First Reading is a daily newsletter keeping you posted on the travails of Canadian politicos, all curated by the National Post’s own Tristin Hopper. To get an early version sent directly to your inbox, sign up here.
As the Manitoba Progressive Conservatives face potential defeat at the hands of the NDP, the conservative party released — and then swiftly withdrew — an 11th-hour campaign video reminding Manitobans that they can secretly vote PC and nobody would have to know.
“You’re in the voting booth alone, with a personal decision to make that is yours, and yours alone,” reads a narration over black-and-white footage of a woman marking a ballot.
“Stand firm and vote how you feel, not how others say you should … it’s OK to disagree on issues without the fear of being judged.”
It was taken down within hours, but a copy was archived online by University of Manitoba law student Nathan Dueck. A version also appeared in print ads paid for by the Manitoba Progressive Conservatives. “Vote like no one is watching. Because no one is,” it reads.
Secret ballots have indeed been the norm in Canadian elections since the 1870s, but the video caps off an election that has seen some unusually beyond-the-pale campaign messaging from the embattled PCs.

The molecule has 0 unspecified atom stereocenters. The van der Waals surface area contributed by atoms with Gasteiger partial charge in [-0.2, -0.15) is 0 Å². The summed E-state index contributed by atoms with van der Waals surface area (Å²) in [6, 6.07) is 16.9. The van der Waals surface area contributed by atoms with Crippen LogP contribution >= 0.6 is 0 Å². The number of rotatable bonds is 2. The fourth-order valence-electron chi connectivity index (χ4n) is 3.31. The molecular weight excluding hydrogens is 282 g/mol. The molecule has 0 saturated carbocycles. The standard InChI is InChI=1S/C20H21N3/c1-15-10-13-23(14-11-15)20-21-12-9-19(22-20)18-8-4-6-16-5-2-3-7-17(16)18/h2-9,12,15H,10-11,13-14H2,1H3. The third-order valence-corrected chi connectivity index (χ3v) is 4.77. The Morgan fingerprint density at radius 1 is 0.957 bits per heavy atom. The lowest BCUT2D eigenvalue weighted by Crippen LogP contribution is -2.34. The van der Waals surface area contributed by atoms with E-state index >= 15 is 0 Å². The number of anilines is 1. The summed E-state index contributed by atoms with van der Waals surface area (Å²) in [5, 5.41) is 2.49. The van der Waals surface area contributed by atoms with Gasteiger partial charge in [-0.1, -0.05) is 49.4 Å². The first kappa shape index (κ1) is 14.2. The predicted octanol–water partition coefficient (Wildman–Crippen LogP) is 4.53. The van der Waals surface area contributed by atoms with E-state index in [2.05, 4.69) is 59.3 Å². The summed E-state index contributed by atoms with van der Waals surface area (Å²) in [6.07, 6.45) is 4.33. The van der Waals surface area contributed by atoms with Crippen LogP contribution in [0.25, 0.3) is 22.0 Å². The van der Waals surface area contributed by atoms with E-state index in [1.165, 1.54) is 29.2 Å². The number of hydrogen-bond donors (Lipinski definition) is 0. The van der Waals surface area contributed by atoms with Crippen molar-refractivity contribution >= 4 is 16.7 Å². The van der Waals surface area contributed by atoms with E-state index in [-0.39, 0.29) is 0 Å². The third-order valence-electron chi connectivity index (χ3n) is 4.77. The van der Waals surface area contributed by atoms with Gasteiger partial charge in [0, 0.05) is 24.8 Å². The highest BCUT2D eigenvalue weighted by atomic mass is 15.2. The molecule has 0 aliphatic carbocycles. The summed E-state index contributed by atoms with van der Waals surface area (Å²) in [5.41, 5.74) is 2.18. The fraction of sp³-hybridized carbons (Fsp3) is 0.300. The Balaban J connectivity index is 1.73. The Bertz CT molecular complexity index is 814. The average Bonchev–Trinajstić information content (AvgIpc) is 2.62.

Over the weekend, the Progressive Conservatives took out full-page newspaper ads citing past criminal charges against Manitoba NDP Leader Wab Kinew.
“Charged with domestic assault, drunk driving and violent assault of a cab driver,” reads the caption under Kinew’s portrait in an ad featuring the tagline “don’t gamble on the NDP.”
It was during the 2017 race for the provincial NDP leadership that the details of all three incidents first became widespread public knowledge in Manitoba — in part because of a suspected oppo campaign by Kinew’s leadership rivals.
In 2004, Kinew pled guilty to four offences: he faced drunk driving charges stemming from a February 2003 incident, and was charged in June 2004 for punching a Winnipeg cab driver. Kinew detailed the offences in his 2015 memoir and delivered a public apology when they became an issue in the leadership campaign.